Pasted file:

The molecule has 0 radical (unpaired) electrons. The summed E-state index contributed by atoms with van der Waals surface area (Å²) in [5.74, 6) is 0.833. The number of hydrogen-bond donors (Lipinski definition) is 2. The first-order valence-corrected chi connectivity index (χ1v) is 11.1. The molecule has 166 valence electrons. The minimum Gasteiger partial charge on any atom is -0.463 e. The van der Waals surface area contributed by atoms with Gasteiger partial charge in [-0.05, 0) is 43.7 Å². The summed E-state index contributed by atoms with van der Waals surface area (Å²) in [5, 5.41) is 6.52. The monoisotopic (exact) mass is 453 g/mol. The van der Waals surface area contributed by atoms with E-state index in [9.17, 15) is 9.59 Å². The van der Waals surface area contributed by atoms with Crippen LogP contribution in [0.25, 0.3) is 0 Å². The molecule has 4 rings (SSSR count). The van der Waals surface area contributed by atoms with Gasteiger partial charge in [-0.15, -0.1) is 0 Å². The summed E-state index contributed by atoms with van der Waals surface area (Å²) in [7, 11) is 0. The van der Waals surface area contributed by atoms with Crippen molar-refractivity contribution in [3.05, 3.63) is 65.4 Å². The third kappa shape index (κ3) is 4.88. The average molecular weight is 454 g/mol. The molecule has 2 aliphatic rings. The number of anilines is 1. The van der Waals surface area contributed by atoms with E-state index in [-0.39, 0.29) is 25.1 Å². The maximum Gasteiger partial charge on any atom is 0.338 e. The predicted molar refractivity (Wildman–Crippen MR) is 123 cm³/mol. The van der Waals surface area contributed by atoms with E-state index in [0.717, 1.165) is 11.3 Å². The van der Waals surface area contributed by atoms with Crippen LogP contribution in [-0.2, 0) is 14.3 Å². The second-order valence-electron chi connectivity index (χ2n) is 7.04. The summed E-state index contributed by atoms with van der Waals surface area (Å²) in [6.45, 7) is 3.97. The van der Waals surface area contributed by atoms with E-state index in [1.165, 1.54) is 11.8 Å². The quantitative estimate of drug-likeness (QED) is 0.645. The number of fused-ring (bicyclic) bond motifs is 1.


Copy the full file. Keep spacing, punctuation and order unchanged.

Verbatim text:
The molecule has 0 radical (unpaired) electrons. The summed E-state index contributed by atoms with van der Waals surface area (Å²) in [5.74, 6) is 0.833. The number of hydrogen-bond donors (Lipinski definition) is 2. The first-order valence-corrected chi connectivity index (χ1v) is 11.1. The molecule has 166 valence electrons. The minimum Gasteiger partial charge on any atom is -0.463 e. The van der Waals surface area contributed by atoms with Gasteiger partial charge in [-0.05, 0) is 43.7 Å². The summed E-state index contributed by atoms with van der Waals surface area (Å²) in [5, 5.41) is 6.52. The monoisotopic (exact) mass is 453 g/mol. The van der Waals surface area contributed by atoms with E-state index in [9.17, 15) is 9.59 Å². The van der Waals surface area contributed by atoms with Crippen LogP contribution in [0.25, 0.3) is 0 Å². The molecule has 4 rings (SSSR count). The van der Waals surface area contributed by atoms with Gasteiger partial charge in [-0.15, -0.1) is 0 Å². The summed E-state index contributed by atoms with van der Waals surface area (Å²) in [7, 11) is 0. The van der Waals surface area contributed by atoms with Crippen molar-refractivity contribution in [3.05, 3.63) is 65.4 Å². The third kappa shape index (κ3) is 4.88. The average molecular weight is 454 g/mol. The molecule has 2 aliphatic rings. The number of anilines is 1. The van der Waals surface area contributed by atoms with E-state index in [-0.39, 0.29) is 25.1 Å². The maximum Gasteiger partial charge on any atom is 0.338 e. The predicted molar refractivity (Wildman–Crippen MR) is 123 cm³/mol. The van der Waals surface area contributed by atoms with E-state index in [0.717, 1.165) is 11.3 Å². The van der Waals surface area contributed by atoms with Crippen LogP contribution in [-0.2, 0) is 14.3 Å². The second-order valence-electron chi connectivity index (χ2n) is 7.04. The summed E-state index contributed by atoms with van der Waals surface area (Å²) in [6.45, 7) is 3.97. The van der Waals surface area contributed by atoms with E-state index in [1.165, 1.54) is 11.8 Å². The quantitative estimate of drug-likeness (QED) is 0.645. The number of fused-ring (bicyclic) bond motifs is 1.